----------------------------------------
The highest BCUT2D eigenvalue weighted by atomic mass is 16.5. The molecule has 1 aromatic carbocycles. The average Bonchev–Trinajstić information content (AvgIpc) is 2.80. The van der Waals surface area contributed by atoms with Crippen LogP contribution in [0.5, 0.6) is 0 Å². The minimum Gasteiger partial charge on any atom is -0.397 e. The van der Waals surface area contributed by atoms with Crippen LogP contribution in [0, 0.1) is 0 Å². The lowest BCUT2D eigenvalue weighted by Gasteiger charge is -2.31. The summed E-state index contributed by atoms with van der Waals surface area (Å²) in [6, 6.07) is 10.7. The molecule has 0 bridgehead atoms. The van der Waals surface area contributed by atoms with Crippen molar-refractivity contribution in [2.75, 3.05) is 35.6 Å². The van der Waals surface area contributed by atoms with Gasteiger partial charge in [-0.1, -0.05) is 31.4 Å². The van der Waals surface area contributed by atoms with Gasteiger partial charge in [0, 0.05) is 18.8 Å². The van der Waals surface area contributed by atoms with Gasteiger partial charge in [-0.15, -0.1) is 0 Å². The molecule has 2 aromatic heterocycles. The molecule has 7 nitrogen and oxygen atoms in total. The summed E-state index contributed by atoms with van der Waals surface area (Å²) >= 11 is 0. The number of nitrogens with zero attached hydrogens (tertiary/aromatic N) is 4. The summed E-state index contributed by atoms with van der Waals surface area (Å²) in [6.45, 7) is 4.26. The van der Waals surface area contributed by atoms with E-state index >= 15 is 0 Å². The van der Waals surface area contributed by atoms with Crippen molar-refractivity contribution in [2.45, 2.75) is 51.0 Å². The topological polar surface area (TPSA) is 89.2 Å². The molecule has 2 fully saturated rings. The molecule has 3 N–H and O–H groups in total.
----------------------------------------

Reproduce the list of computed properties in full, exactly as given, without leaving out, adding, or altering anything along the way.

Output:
The highest BCUT2D eigenvalue weighted by atomic mass is 16.5. The molecule has 1 aromatic carbocycles. The average Bonchev–Trinajstić information content (AvgIpc) is 2.80. The van der Waals surface area contributed by atoms with Crippen LogP contribution in [0.5, 0.6) is 0 Å². The minimum Gasteiger partial charge on any atom is -0.397 e. The van der Waals surface area contributed by atoms with Crippen LogP contribution in [0, 0.1) is 0 Å². The lowest BCUT2D eigenvalue weighted by Gasteiger charge is -2.31. The summed E-state index contributed by atoms with van der Waals surface area (Å²) in [6, 6.07) is 10.7. The molecule has 0 bridgehead atoms. The van der Waals surface area contributed by atoms with Crippen molar-refractivity contribution in [2.75, 3.05) is 35.6 Å². The van der Waals surface area contributed by atoms with Gasteiger partial charge in [-0.1, -0.05) is 31.4 Å². The van der Waals surface area contributed by atoms with Gasteiger partial charge in [0, 0.05) is 18.8 Å². The van der Waals surface area contributed by atoms with Gasteiger partial charge in [-0.15, -0.1) is 0 Å². The molecule has 2 aromatic heterocycles. The molecule has 7 nitrogen and oxygen atoms in total. The summed E-state index contributed by atoms with van der Waals surface area (Å²) >= 11 is 0. The number of nitrogens with zero attached hydrogens (tertiary/aromatic N) is 4. The summed E-state index contributed by atoms with van der Waals surface area (Å²) in [6.45, 7) is 4.26. The van der Waals surface area contributed by atoms with E-state index >= 15 is 0 Å². The van der Waals surface area contributed by atoms with Crippen molar-refractivity contribution in [2.45, 2.75) is 51.0 Å². The topological polar surface area (TPSA) is 89.2 Å². The molecule has 2 fully saturated rings. The molecule has 3 N–H and O–H groups in total.